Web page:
Though the Kremlin said the move was 'absolutely not an evacuation,' some wonder if it preludes the withdrawal of the tens of thousands of Russians living in war-torn Syria.
Russia began a small-scale evacuation of about 100 of its citizens from Syria Tuesday, in what experts warn could at any moment develop into a huge air-and-sealift of the up-to-40,000 Russians and their dependents believed to be in the war-torn country.
Russian media reported that officials from the Russian Embassy in Beirut safely escorted three busloads of Russians, mainly women and children, out of Syria on Tuesday. Two planes sent to Lebanon by Russia's Ministry of Emergency Services will airlift about 100 people to Moscow, reports say.
The evacuation is being characterized as a limited operation aimed at bringing out a few people who have requested it. Without offering any further explanation, Russian official sources say the numbers of Russian citizens requesting repatriation has actually fallen, from about 1,000 last October to less than 100 in December.
But under the guise of ongoing war games in the eastern Mediterranean, the Russian Navy has, since last summer, maintained a squadron of warships. That squadron includes several huge amphibious assault vessels capable of carrying thousands of people, within a few hours sailing time of the Russian Naval supply facility in Tartus, Syria.
Earlier this month the fleets were rotated, and another squadron with at least five big troop transports was sent out to the region.
"This is absolutely not an evacuation; simply two flights from the Russian Emergency Situations Ministry will bring to Moscow everyone who wishes to go," the independent Interfax news agency quoted an unnamed official in the Russian Embassy in Damascus as saying of Tuesday's airlift.
"First of all, these are the people whose homes have been destroyed and who live in 'conflict hotbeds.' About a hundred people," an embassy source told Interfax on Tuesday.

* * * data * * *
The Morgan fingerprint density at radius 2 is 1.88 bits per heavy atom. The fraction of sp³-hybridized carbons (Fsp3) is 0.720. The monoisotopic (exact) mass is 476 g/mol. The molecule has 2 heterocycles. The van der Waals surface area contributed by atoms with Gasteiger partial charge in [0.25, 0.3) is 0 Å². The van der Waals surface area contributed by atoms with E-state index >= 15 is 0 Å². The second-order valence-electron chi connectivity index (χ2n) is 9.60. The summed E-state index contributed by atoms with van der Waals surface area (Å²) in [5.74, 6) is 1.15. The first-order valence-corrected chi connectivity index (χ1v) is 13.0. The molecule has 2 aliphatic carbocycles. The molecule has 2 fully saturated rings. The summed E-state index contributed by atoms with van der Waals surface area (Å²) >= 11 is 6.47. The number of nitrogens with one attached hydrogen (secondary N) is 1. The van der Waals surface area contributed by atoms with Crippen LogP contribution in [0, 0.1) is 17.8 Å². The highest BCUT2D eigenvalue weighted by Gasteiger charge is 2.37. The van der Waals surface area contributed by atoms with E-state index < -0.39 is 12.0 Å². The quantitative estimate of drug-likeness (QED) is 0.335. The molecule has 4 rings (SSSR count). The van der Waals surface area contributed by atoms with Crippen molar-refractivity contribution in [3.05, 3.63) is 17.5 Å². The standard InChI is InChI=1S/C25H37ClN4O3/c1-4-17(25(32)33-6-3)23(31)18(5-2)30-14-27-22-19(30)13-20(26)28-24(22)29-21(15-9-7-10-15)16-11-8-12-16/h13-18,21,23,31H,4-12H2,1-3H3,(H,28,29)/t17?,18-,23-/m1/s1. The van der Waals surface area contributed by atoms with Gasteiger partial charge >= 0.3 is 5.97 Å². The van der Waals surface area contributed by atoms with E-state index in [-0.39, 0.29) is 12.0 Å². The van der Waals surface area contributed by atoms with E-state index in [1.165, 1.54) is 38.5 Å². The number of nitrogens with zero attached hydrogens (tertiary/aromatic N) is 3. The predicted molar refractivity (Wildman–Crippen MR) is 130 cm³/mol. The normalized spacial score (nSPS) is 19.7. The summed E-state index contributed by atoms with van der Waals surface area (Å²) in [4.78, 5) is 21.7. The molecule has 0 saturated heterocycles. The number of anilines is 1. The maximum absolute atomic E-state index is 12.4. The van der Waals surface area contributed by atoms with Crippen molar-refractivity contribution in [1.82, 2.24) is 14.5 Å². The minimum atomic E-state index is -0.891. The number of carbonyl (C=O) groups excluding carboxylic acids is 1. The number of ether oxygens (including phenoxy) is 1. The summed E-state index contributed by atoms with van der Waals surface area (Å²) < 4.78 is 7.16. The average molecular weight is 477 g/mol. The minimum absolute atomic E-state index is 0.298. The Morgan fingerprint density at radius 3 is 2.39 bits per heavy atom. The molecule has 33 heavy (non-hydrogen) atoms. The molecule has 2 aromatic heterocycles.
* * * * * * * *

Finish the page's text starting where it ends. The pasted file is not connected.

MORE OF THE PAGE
The move is being closely read by Western experts for signs that Moscow's long-standing position of support for Syrian strongman Bashar al-Assad might be wavering, or that the Russian government anticipates his imminent downfall.
Experts say that, until we see those big transport ships moving in toward Tartus, we shouldn't assume any change in Russia's stance.
"The Russian authorities have already evacuated part of their diplomatic staff. Moscow is getting ready for a possible worsening of the situation and is taking preventive steps," says Vladimir Sotnikov, expert with the Center for International Security at the official Institute of World Economy and International Relations in Moscow.
Experts say Russia has already closed its consulate in Syria's embattled main commercial center, Aleppo, and most Russian companies working in the country have long since withdrawn their own personnel.
"I don't see any change in the Russian position; Moscow has maintained the same stance for the past year and a half.... Assad still has some time, his army is still beating off opposition attacks, although the country is in full scale civil war," Mr. Sotnikov adds.
It's not known exactly how many Russians there are in Syria, but according to the Russian weekly Argumenti i Fakhti, the number is probably at least 40,000.
According to the paper, they include some of the tens of thousands of Syrian students who have studied in Russia since close relations between the two countries began in 1970, who have acquired Russian passports. Thousands of those students have married Russian women over the years and brought them to Syria; no one has an estimate for the number of children, who would also be eligible for evacuation.
Some members of Syria's Christian minority, which enjoys close ties with the Russian Orthodox Church, may also be Russian passport holders, experts say.
While most big countries, including China, have already pulled their citizens out of Syria, Russia has been slow to take action, some experts say.
"Even in the foreign ministry they do not know how many Russians are now in Syria," says Vladimir Sazhin, an analyst with the official Institute of Oriental Studies in Moscow.
"Many of them are not registered with the Russian Embassy. Along with their children and other family members we may be looking at several tens of thousands," he says.
"We are seeing only the first stage of evacuation today, and it is happening very late. It is a sign that Russia is losing confidence in the situation being resolved any time in the near future.... But we had to start taking people out of that slaughterhouse much sooner," Mr. Sazhin adds.